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India has a lot to do with workers in Britain. The workers in Lancashire cotton factories have found that out. 100,000 have lost their jobs already. If the same thing happens after India gets self-government as happened after Ireland did, there’ll be two million workers unemployed. We’ve got a population of forty-five million with the best standard of living in Europe but one third of these will become poor if we give up our empire and world trade.
But India has received more benefit that England. A visitor from out of space may ask why India is so peaceful compared to Europe or the rest of Asia.
It’s because Britain has brought peace and prosperity to India in the same way we hope the League of Nations will do for Europe. As a result, India’s population has grown by a hundred million in the last fifty years.
War may be coming to Europe soon. Is this the time for Britain to get rid of its empire when our strength and future depends on India?
We’re not a foreign power in India. We’re the only people who have made their lives better. The shame of this new law is that we’ll no longer be able to protect the Indian people.
India and the Wage-earners of Britain
… let me tell you India has quite a lot to do with the wage-earners of Britain. Why, the Lancashire cotton operatives have found that out all right. A hundred thousand of them are on the dole already; and if we lost India, if we had the same treatment from a Home Rule India as we have had (to our sorrow) from a Home Rule Ireland, it wouldn’t be a hundred thousand, it would be more like two million breadwinners in this country who would be tramping the streets and queuing up at the Labour Exchanges. We have in this island a population of forty-five millions living at a higher level than the people of any other European country. One-third of these would have to go down, out or under, if we ceased to be a great Empire with world-wide connections and trade. That would be the fate of the large population of Little England. And then they tell us that the relations of Great Britain and India are not a matter for the working-classes or for the ordinary elector.
But my friends, the benefits which Britain derives from India are only a fraction of the blessings we have given to India in return. I do not speak only of the fruitful exchanges of trade. If a visitor came from another planet and looked out over this worried, perplexed and tumultuous human scene he would say, "Why is this continent of India, which is almost as large and is populous as Europe, so different from Europe, so different from the rest of Asia, indeed from the rest of the world?
The answer would be that Britain has done for India quite surely and firmly what we all hope the League of Nations will someday be able to do for Europe, and that freed from war and famine, the population of India has bounded up by 100 million in the last fifty years.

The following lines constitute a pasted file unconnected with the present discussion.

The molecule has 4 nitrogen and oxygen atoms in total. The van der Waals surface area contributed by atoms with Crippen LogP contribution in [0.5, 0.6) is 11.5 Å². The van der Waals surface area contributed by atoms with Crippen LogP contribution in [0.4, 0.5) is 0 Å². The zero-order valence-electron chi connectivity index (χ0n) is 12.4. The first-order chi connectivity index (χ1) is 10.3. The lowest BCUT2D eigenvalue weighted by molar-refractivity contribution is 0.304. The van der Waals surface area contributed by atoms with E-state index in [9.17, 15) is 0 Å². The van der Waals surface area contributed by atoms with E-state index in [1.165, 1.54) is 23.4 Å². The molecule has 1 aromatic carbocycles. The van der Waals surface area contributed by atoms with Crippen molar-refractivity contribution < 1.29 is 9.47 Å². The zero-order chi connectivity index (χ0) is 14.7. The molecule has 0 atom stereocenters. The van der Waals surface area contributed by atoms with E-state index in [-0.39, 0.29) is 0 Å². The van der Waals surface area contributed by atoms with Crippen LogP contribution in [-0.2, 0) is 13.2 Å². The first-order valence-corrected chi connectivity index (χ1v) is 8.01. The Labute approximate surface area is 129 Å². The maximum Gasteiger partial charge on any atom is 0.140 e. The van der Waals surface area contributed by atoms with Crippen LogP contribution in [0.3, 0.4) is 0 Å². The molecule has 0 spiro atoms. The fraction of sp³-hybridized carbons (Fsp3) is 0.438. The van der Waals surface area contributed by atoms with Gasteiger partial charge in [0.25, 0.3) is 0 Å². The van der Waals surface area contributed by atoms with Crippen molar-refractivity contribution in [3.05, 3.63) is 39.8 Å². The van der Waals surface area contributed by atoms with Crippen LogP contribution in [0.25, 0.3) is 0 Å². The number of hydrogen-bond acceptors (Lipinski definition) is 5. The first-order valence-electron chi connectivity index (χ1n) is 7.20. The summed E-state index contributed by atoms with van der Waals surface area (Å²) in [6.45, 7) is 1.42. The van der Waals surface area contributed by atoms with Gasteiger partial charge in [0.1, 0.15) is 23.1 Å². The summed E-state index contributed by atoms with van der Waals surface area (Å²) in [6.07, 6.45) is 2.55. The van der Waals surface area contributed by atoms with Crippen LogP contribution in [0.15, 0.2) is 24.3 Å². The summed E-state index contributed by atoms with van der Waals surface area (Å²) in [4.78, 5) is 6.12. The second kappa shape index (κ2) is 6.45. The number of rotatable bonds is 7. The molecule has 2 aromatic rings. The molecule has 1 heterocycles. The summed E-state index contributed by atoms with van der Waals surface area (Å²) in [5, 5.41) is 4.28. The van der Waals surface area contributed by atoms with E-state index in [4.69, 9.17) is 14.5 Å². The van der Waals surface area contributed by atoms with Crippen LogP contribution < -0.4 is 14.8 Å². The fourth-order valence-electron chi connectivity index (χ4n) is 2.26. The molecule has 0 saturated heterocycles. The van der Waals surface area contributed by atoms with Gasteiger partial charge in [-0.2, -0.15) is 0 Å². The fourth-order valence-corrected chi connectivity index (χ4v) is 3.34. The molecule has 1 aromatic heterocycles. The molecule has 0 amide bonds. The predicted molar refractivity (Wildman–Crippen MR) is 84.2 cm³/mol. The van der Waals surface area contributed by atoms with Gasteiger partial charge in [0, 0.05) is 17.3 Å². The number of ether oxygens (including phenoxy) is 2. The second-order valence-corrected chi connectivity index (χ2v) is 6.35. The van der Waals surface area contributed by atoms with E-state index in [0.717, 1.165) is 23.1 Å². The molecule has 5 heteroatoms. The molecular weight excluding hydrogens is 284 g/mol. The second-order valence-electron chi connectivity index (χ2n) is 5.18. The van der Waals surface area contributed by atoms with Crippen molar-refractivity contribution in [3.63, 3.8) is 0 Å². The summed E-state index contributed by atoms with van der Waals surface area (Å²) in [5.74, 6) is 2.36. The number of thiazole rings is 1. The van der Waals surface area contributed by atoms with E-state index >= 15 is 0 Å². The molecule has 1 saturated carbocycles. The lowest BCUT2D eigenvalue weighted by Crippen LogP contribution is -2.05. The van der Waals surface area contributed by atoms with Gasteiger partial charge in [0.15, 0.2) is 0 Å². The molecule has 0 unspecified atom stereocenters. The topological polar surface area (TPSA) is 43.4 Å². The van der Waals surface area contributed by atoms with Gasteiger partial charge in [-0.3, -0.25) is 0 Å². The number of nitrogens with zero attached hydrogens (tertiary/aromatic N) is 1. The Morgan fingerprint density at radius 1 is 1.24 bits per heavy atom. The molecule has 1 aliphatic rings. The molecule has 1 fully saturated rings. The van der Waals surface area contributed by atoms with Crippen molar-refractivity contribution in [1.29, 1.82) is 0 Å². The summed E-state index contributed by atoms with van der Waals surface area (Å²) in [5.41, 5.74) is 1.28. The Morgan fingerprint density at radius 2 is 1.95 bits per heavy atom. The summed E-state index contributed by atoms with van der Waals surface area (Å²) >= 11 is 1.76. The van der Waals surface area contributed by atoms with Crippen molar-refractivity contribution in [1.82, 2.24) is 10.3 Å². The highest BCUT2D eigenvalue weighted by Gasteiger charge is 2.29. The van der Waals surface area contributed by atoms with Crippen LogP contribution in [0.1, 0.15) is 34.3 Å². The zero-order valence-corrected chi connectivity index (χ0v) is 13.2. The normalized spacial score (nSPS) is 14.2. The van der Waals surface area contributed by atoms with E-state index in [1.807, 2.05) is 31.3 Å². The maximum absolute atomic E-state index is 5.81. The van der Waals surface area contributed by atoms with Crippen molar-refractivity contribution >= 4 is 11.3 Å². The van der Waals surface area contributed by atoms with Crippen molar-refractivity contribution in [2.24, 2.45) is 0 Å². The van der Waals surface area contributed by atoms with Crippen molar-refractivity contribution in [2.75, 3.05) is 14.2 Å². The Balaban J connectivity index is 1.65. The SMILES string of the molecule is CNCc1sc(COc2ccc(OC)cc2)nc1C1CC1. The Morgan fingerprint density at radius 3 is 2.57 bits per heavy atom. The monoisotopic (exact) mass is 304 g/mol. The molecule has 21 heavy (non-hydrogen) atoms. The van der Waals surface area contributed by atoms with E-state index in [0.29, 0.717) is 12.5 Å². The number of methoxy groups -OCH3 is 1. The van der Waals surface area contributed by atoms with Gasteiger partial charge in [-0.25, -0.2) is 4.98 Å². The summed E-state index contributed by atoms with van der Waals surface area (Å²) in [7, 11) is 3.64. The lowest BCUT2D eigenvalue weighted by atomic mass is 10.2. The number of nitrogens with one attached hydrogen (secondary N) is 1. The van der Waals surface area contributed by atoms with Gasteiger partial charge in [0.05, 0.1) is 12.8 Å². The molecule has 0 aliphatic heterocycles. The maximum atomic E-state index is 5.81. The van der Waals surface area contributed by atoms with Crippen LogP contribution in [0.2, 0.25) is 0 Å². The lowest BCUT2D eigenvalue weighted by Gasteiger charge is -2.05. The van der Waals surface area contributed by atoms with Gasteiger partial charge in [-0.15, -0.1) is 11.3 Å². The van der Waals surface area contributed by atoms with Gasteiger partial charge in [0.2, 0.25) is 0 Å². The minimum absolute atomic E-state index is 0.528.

There is one more question we must ask ourselves. The storm clouds are gathering over the European scene. … Is this, then, the time to plunge our vast dependency of India into the melting pot? Is this the time fatally to dishearten by such a policy all those strong clean forces at home upon which the strength and future of Britain depends?
‘We Are No Alien Power in India’
… We are the latest of many conquerors, and we are the only conquerors who have ever made the well-being of the Indian masses their supreme satisfaction. What is the chief shame of this India Home Rule Bill?
It is that we finally withdraw our guardianship from this teeming myriad population of Indian toilers. We withdraw our protection from their daily lives. ...
This is an extract from an article in the BBC magazine The Listener (February 1935) entitled ‘The Great Betrayal’, repeating the text of a radio broadcast that Churchill made on 30 January 1935.
In his broadcast, Churchill was criticising the National Government led by Stanley Baldwin (Conservative) for proposing a new form of government for India – which Churchill calls Home Rule – which would give the country a much greater level of self-government. The Government of India bill had majority support across British political parties though Churchill opposed to it. The Indian National Congress didn’t support the bill because it didn’t go far enough and because Indians hadn’t been consulted about it.
Remember, we’re hoping that the source can be useful to us in investigating whether opinion in Britain was divided on the question of Indian independence. The sources can be analysed in two ways:
Which of the inferences below can be made from this source?
|On a scale of 1-5 how far do you agree that this source supports this inference?||Which extract(s) from the source support your argument?|
|British rule had many benefits for India and for Britain.|
|British workers were against Indian independence.|
|Other political leaders support greater independence for India.|
|There is evidence that some people in Britain supported Indian independence.|
|There is evidence that some people in Britain opposed Indian independence.|